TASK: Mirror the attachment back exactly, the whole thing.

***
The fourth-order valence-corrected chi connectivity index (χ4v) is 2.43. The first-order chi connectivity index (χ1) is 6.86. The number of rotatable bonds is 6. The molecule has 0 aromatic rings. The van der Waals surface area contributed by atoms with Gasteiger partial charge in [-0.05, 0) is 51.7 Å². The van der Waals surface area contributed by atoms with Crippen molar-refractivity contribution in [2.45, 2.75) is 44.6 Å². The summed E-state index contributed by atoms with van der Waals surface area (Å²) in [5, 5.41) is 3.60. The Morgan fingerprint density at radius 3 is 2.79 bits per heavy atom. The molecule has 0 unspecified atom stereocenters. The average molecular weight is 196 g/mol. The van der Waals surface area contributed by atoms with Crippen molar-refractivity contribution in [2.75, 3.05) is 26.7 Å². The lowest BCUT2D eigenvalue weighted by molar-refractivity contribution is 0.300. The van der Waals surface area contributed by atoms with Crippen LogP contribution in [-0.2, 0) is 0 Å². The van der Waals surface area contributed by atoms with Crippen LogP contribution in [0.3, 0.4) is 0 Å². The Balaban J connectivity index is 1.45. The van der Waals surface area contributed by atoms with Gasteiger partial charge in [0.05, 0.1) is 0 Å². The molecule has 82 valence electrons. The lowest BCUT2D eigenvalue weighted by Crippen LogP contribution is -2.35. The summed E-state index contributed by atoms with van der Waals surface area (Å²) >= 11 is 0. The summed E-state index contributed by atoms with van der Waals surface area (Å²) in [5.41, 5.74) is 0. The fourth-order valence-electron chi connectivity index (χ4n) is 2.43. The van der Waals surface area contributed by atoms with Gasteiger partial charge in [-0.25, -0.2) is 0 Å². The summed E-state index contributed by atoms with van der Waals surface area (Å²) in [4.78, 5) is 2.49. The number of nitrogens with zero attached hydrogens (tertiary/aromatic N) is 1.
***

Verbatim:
The fourth-order valence-corrected chi connectivity index (χ4v) is 2.43. The first-order chi connectivity index (χ1) is 6.86. The number of rotatable bonds is 6. The molecule has 0 aromatic rings. The van der Waals surface area contributed by atoms with Gasteiger partial charge in [-0.05, 0) is 51.7 Å². The van der Waals surface area contributed by atoms with Crippen molar-refractivity contribution in [2.45, 2.75) is 44.6 Å². The summed E-state index contributed by atoms with van der Waals surface area (Å²) in [5, 5.41) is 3.60. The Morgan fingerprint density at radius 3 is 2.79 bits per heavy atom. The molecule has 0 unspecified atom stereocenters. The average molecular weight is 196 g/mol. The van der Waals surface area contributed by atoms with Crippen molar-refractivity contribution in [2.75, 3.05) is 26.7 Å². The lowest BCUT2D eigenvalue weighted by molar-refractivity contribution is 0.300. The van der Waals surface area contributed by atoms with Crippen LogP contribution in [-0.2, 0) is 0 Å². The van der Waals surface area contributed by atoms with Crippen LogP contribution in [0.3, 0.4) is 0 Å². The Balaban J connectivity index is 1.45. The van der Waals surface area contributed by atoms with Gasteiger partial charge in [0.05, 0.1) is 0 Å². The molecule has 82 valence electrons. The lowest BCUT2D eigenvalue weighted by Crippen LogP contribution is -2.35. The summed E-state index contributed by atoms with van der Waals surface area (Å²) >= 11 is 0. The summed E-state index contributed by atoms with van der Waals surface area (Å²) in [5.41, 5.74) is 0. The fourth-order valence-electron chi connectivity index (χ4n) is 2.43. The van der Waals surface area contributed by atoms with Gasteiger partial charge in [-0.25, -0.2) is 0 Å². The summed E-state index contributed by atoms with van der Waals surface area (Å²) in [4.78, 5) is 2.49. The number of nitrogens with zero attached hydrogens (tertiary/aromatic N) is 1.